Head Office: +971 4 4472 166. Kuwait. Jordan. United Arab Emirates
Permit: The cost of the permit is expected to be around 800 USD and it is paid directly in Argentina in cash.
Visa – visa obtaining time frame depends on the nationality.
Arrival and departure airport: Mendoza (MDZ) It is recommended to book flexible ticket on departure in case of any delays. There are several options for flights depending on your preference of airlines, budget, and stopover.
Travel insurance: Travel insurance and evacuation cover is compulsory. Ensure the travel insurance is applicable on mountains.
Day 1: 16th Dec – Mendoza
Arrival in Mendoza (760 m / 2,493 ft). Our driver picked me up at the airport and drove me to the hotel. After checking into your room, you can relax or explore the many sidewalk cafes of the city. The trip guide also contacted me about next day’s schedule.
Day 2: 17th Dec – Mendoza to Penitentes
Transfer in private vehicles from Mendoza to Penitentes about a 3-hour drive, where the night is spent in a lodge (2,580 m / 8,465 ft). This small mountain village is where the warehouse is and where loads for the mules are prepared.
Day 3: 18th Dec – From Penitentes to the trailhead
After breakfast, we rode in a van for a few minutes to the Horcones Valley (2,950 m / 9,678 ft). Here we got our climbing permits stamped at the rangers check point and begin the approach to base camp. After a gentle 3 to 4-hour hike, we arrive at our first camp, Confluencia (3,390 m / 11,300 ft). For the entire hike you will be carrying only a day pack with some essentials, as the mules take care of the heavy duties.
Day 4: 19th Dec – Confluencia
South Face viewpoint – Confluencia (4,050 m / 13,287 ft).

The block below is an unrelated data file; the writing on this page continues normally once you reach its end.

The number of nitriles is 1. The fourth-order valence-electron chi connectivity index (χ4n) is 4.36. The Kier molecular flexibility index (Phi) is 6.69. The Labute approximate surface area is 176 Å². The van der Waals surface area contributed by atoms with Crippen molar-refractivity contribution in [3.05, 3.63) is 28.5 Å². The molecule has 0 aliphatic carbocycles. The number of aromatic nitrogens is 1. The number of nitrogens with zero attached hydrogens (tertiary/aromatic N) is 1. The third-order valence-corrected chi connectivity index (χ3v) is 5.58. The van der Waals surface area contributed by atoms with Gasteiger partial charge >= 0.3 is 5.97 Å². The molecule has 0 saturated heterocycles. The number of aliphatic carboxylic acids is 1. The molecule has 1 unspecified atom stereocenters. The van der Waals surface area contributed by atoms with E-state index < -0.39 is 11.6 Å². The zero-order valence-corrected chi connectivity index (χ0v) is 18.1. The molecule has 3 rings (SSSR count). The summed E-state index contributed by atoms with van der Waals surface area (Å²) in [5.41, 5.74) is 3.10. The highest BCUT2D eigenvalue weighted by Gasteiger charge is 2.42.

We take a detour to admire the imposing South face of Mt. Aconcagua. The main objective of the day is acclimatization. After a 7-hour hike we spend the night in the first camp.
Day 5: 20th Dec – Confluencia, Plaza de Mulas
After a demanding 7-hour hike we arrive at our well-equipped Base Camp (4,350 m / 14,500 ft).
Day 6: 21st Dec – Plaza de Mulas
Rest day in Plaza de Mulas. Sleeping, reading in the dining tent or trying the yoga mats in our heated domo; whatever you do, get hydrated!
Day 7: 22nd Dec – Cerro Bonete
Cerro Bonete trek (5,004 m / 16,417 ft). An acclimatization hike around 5 to 6-hours to the neighbouring Cerro Bonete with a remarkable view of the West Face of Aconcagua and a 5,000 mt peak bagged.
Day 8: 23rd Dec – Plaza Canada
Gear is carried to Plaza Canadá (5.050 m / 16,568 ft).
The team climbs 3 to 4-hours to the first altitude camp to carry part of the gear and then returns to Plaza de Mulas.
Day 9: 24th Dec – Plaza de Mulas
Rest day in Plaza de Mulas, where you can treat yourself to a hot shower (a reward after completing the first stage of the climb).
Day 10: 25th Dec – Plaza de Mulas
Plaza de Mulas – Plaza Canadá (5,050 m / 16,568 ft).
The team leaves base camp and moves to the first camp. First step of the summit push around 2 1⁄2 -3 hrs.
Day 11: 26th Dec – Plaza Canada
Plaza Canadá – Nido de Cóndores (5,560 m / 18,241 ft).
The team moves to the second camp, which takes around 4 hours. Here you can expect to carry a 18-22 kg backpack.
Day 12: 27th Dec – Nido de Cóndores
Nido de Cóndores – Cólera (high camp) (5,970 m / 19,586 ft).
Move to the the highest camp of the trip, takes 2 to 3 hours. You’ll have dinner at almost 6,000 m. Unfortunately it was here that I suffered from Altitude sickness and had to abort my mission and return back.
Day 13: 28th Dec
This was supposed to be my summit day! (6,962 m / 22,841 ft)